This second assessment can build off of the first, test another skill area relevant to the position, or even contribute to a real project your company is working on. If your assessment is a project deliverable or takes a significant amount of time to complete, you should think about providing compensation to the candidates for their time.
Either after or during the assessment process, invite the most promising candidates to interview with you or your hiring manager. Typically, remote interviews aren’t all that different from in-person interviews; they just happen over a video call instead.
In addition to standard interview questions and questions about the position, ask the candidates about remote work. Allow them to tell you about any previous remote work experience they’ve had, challenges they have faced or expect to face, and why they want to work remotely now.
Remote work requires a significant amount of trust between you and your employees. Be on the lookout for potential warning signs that the candidate may not be ready to work remotely. Hiring is just as much about ruling out candidates who aren’t a good fit as it is finding the right person for the job.
Focus on Onboarding and Training
Once you’ve finished interviews and selected your candidate, it’s time for onboarding. Though it’s always a necessary step in the hiring process, onboarding is even more important for remote employees. After all, your new hire doesn’t have the luxury of being in an office with their coworkers where they can experience the workflow firsthand. Ensure all process documents are available to your employee to refer back to and know who to contact if they have questions.
Further, consider starting the employee’s time at your company with some kind of probationary period or trial run. Ask the employee to work with you for a few weeks, or even months, while you both determine if this is a good fit. This also allows the employee to get hands-on training in their position. At the end of the trial period, you can meet with the employee and either let them go or offer them a full-time position.
Foster Connections Between Employees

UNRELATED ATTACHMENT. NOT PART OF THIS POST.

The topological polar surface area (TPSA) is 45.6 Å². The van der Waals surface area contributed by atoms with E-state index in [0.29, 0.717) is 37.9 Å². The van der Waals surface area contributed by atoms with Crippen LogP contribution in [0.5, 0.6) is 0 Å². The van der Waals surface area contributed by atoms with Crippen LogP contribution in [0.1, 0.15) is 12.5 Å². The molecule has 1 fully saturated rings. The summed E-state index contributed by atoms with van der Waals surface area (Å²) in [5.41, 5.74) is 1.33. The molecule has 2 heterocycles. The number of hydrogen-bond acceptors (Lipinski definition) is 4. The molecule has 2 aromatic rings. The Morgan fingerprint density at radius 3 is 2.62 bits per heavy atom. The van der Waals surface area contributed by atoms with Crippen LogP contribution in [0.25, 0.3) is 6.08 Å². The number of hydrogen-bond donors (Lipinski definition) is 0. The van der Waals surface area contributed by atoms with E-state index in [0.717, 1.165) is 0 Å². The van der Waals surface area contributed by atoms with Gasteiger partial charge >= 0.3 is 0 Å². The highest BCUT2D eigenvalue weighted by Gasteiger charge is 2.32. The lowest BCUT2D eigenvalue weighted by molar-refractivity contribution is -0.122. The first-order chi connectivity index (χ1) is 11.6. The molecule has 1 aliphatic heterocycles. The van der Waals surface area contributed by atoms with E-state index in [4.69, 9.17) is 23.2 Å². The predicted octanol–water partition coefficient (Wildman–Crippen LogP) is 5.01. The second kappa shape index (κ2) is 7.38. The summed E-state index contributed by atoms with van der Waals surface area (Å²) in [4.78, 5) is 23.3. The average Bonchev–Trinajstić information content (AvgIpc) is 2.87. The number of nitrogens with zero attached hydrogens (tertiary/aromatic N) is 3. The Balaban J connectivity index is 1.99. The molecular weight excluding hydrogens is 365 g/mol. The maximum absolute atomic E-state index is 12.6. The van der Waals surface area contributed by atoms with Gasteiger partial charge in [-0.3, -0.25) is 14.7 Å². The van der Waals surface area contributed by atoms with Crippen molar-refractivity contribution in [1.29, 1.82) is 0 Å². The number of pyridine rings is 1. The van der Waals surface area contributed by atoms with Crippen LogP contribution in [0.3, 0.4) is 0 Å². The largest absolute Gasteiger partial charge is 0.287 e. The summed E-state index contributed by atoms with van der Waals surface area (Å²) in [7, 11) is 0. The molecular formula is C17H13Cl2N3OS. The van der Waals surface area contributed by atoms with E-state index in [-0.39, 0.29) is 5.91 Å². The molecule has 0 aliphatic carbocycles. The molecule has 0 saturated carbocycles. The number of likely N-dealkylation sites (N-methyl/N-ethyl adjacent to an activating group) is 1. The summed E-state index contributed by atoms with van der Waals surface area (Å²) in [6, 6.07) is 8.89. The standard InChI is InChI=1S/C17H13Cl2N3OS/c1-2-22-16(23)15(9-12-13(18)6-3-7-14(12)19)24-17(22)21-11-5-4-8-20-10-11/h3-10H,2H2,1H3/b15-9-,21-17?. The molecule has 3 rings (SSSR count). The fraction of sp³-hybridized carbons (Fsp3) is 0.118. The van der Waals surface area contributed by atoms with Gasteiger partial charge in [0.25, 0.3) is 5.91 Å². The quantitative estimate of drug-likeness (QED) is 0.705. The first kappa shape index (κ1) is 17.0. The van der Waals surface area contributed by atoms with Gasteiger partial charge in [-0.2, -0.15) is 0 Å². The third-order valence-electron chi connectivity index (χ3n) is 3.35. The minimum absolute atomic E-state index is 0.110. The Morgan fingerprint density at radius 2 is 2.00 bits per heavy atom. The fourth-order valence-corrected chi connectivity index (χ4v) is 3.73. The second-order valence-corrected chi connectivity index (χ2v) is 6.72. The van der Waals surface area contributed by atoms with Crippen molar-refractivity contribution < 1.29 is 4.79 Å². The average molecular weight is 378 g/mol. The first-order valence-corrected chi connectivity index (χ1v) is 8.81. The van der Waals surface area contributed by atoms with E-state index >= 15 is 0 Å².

As a fully remote hire, your new employee may have a hard time meeting people over emails, instant messages, and video calls. Help them connect with their coworkers. Though your employees don’t necessarily need to become friends, they do need to be able to work together successfully.
Encourage both your new and seasoned employees to reach out and get to know each other. Look for virtual icebreakers and remote team-building activities that your employees can do together (this may even help motivate your more tenured team members, too). It may take time, but with some concentrated effort, your new hire will likely be far more comfortable with the rest of your team.
Concentrate on Retention
You’ve gone through the trouble of finding and bringing on a great remote employee, but your work isn’t done — you have to figure out how to keep them at your company. Offering competitive compensation, vacation and sick leave, and other common benefits is a good start, but you should dig a little deeper to find other perks that make employees happy to stay.
Think about additional perks and benefits, such as:
- Providing increased schedule flexibility;
- Offering professional development opportunities;
- Publicly highlighting your team’s great work;
- Sending care packages;
- Paying for remote workers’ equipment.
You know your company best, and what works for other organizations may not be the best option for you. Your employees are your most valuable asset, so try to get creative and think outside of the box when it comes to retention strategies.
Be Mindful of Relevant Laws
Throughout the recruitment, hiring, and onboarding process, be sure to follow all employment laws. With remote employees, you can hire people from all over the world. While this is beneficial, it also means you’ll be subject to the laws and regulations where your employee lives, not just those where your business is located.
These laws can impact many aspects of your business, including payroll, taxes, and benefits. It can even change your approach to offering and tracking paid time off and overtime hours. Familiarize yourself with any relevant employment laws so you don’t accidentally break any of them.
It may take some time to get used to these differences, as well as to find and refine a process that works well for you and your job candidates. Be patient, ask for feedback, and continue to experiment — remote work is here to stay, and the sooner you can make it work for your company, the better.